PROCESS OF PLANNING

Planning is a process that involves the setting up of the business objectives and allocation of resources for achieving them. Planning determines the future course of action for utilizing various resources in a best possible way. It is a combination of information handling and decision making systems based on information inputs, outputs and feedback loop. The following are the steps in the process of planning:

  • ANALYSIS OF BUSINESS ENVIRONMENT

Before planning for the future, proper analysis of the business environment should be made. The business environment can be divided into two parts: External environment or Internal environment. External environment includes:

  • Legal environment
  • Political environment
  • Technological environment
  • Demographic environment
  • Sociological environment
  • Economic environment, etc.

Every organization has to prepare the plan according to the changing trends in the external environment.

Internal environment includes:

  • Competitors
  • Suppliers
  • Customers
  • Employees
  • Resources available etc.

The analysis of the internal environment is also known as Resource Audit. Resource audit means analysis of the strength and weaknesses of an organization. Due consideration is made on the availability of resources, profitability, plant capacity, available manpower, communication effectiveness and the like.

  • GATHERING NECESSARY INFORMATION

Before actual planning is initiated relevant facts and figures are collected. All information relating to operations of the business should be collected in detail. The types of customers to be dealt with, the circumstances under which goods are to be provided, should be studied in the detail. The facts and figures collected will help in framing realistic plans.

  • LAYING DOWN OBJECTIVES

The objectives of the organization are pre-planned. Objectives specify the results expected. Once the organizations’ objectives are determined, then section-wise or department-wise objectives are planned at lower level. Defining the objectives of every department is a very essential one; then only clear cut direction is available to the departments. Control process is very easy if the objectives are clearly defined.

  • DEVELOPING PLANNING PREMISES

Planning is forward looking. Therefore, planning is based on forecasting. Forecasting means the assumption of and the anticipation of certain events. It implies calculation of how certain factors will behave in future. The planning must consider the likely behaviors of these factors. In this sense, these constitute the planning premises. Generally forecasting is made in following ways:

  • What will be the market force? Market force refers to the demand, supply and the buying behavior etc.
  • The expectation of volume of sales.
  • What kind of products are to be sold and in what price?
  • What would be their manufacturing costs?
  • What would be the tax policy and economic policy of the government?
  • The expectation of technology changes in production.
  • How is the finance raised for expansion and/ or modernization of the business?
  • IDENITIFICATION OF ALTERNATIVES

An action may be performed in many ways but a particular way is most suitable to the organization. Hence, the management should find alternative ways and examine them in the light of planning premises. The list of alternatives is shortlisted on varied basis and remaining alternatives are sent for evaluation.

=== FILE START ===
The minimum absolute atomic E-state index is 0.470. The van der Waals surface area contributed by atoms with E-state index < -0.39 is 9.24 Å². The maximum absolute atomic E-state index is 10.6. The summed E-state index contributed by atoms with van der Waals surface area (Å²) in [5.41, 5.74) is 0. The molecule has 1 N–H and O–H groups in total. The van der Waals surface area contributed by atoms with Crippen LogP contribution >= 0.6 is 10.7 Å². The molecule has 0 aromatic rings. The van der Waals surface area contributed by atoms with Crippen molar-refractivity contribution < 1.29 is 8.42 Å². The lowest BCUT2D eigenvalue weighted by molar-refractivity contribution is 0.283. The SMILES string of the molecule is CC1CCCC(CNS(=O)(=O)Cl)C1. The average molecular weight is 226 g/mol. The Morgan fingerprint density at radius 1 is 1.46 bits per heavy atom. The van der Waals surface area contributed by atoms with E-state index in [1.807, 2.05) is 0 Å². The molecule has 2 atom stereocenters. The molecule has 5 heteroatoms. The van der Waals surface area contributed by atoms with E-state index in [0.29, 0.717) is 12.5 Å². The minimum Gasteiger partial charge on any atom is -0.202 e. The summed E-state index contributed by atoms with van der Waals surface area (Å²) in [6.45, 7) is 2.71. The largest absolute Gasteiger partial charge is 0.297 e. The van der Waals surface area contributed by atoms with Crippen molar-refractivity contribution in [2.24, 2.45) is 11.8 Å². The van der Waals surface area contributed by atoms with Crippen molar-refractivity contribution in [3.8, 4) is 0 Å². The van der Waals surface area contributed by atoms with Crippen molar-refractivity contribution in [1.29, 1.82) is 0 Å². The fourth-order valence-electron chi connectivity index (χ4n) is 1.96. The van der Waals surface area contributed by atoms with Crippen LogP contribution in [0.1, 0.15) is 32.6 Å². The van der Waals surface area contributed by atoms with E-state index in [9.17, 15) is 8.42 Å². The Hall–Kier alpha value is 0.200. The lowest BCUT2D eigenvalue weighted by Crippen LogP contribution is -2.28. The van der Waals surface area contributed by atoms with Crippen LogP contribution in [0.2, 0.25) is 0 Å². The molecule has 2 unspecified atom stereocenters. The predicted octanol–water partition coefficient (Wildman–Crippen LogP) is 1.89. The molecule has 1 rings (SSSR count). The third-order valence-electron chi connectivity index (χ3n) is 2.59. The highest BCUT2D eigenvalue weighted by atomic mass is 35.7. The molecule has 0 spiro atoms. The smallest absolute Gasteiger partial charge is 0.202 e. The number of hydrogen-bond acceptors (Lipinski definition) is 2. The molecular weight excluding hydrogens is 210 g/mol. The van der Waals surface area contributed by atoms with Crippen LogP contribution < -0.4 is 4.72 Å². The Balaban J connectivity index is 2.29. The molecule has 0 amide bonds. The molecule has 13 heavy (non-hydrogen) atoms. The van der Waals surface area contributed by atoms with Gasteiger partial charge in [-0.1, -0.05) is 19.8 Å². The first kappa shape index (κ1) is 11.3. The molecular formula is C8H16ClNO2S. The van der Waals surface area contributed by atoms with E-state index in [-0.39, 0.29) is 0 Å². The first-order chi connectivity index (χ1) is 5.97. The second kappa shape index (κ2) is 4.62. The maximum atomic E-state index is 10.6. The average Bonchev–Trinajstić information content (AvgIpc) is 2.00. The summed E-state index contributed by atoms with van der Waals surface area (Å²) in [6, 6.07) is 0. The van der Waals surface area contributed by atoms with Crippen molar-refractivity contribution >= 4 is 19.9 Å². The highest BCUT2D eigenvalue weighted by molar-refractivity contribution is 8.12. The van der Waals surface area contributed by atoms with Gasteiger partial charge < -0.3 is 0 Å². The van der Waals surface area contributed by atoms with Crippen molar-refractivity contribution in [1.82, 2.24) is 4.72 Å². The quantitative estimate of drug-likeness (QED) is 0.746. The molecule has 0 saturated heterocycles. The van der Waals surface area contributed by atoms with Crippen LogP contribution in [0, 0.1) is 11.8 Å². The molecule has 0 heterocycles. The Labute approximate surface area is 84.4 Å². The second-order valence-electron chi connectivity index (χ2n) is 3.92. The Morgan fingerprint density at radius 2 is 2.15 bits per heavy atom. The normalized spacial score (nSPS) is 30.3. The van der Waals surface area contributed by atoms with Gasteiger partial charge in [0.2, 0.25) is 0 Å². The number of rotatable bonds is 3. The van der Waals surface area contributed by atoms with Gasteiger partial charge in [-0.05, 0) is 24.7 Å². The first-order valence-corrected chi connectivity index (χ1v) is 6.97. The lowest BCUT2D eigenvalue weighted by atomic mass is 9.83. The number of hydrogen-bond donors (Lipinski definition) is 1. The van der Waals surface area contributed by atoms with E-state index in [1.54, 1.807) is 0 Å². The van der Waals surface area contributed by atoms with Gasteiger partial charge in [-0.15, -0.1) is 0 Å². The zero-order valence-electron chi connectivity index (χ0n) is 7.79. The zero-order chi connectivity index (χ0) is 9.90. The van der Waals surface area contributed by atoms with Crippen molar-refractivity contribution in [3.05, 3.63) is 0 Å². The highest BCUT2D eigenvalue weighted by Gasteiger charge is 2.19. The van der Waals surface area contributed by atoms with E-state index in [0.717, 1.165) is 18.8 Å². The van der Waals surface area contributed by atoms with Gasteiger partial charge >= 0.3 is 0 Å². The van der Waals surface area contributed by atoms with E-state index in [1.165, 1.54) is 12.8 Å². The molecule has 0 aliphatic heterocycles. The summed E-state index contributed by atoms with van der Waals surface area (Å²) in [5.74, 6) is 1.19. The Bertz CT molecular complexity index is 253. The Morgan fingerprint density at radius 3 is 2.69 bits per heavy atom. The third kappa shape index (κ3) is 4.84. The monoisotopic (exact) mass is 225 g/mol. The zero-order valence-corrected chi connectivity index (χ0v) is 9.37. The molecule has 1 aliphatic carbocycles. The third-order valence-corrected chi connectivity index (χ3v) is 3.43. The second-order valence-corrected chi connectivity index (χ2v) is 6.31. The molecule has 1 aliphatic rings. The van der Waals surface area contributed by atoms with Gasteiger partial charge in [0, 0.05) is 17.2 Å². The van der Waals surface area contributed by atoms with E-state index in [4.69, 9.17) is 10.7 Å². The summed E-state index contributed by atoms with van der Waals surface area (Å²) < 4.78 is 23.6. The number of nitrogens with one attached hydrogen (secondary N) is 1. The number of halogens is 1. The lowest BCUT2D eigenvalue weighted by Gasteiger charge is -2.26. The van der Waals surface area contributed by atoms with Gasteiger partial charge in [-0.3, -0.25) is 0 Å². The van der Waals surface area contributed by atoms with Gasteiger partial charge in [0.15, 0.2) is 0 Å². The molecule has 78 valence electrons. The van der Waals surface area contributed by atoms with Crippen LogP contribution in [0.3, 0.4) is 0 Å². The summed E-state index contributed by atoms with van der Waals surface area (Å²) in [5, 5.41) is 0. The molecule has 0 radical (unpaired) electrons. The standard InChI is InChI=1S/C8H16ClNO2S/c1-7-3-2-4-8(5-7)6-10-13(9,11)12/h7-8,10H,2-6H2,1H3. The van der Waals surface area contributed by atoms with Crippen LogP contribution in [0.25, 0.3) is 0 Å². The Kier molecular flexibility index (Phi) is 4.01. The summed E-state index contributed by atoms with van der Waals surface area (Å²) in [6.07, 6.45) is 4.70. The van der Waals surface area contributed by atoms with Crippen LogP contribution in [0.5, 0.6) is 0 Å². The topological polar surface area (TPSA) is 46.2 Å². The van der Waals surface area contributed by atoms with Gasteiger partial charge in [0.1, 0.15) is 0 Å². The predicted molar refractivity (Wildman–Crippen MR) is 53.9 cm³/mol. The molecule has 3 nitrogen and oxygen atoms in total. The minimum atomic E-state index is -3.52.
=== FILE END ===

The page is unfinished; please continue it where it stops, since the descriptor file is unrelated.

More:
• EVALUATION OF ALTERNATIVES

Evaluation means assessing the alternative courses on basis of the profitability, size of investment, gestation period, total life of the project etc. While evaluating the available alternatives, all logical and technical aspects are considered. Large numbers of contradictory factors having direct effect on the accuracy of the evaluation makes it a very difficult process. This has led to the development of new or more sophisticated techniques of planning and decision making.  

According to KOONTZ AND O’DONNELL

“There is seldom a plan made for which reasonable alternatives do not exist. Moreover, before weighing alternatives and reaching a decision, one is wise to search for alternatives that may not be immediately apparent. Quite often an alternative does not immediately prove to be the most profitable way of undertaking a plan.”

  • SELECTING THE BEST POSSIBLE ALTERNATIVE

Put of the alternatives available, best possible alternative is taken out. This is the actual stage of decision making in the process of planning. In case of new projects, this step is very crucial as the new projects involve huge investments.

  • FORMULATION OF ACTION PROGRAMMES

The term action programme includes the time limit for performance, allocation of work to individuals and work schedule. These are necessary to achieve the objectives within specified period.

  • IMPLEMENTATION OF PLAN

The planning should be put into action so that business objectives may be achieved. The implementation will require establishment of policies, procedures, standards and budgets etc. These tools will enable better implementation of plans.

  • FOLLOW-UP AND EVALUATION

This is the last step in the process of planning. There should a proper system of follow-up. The management should watch how the planning is being implemented. The shortcomings should be noted down and then rectified. It means actual performance is to be compared with the standard performance and necessary corrective action is to be taken.  

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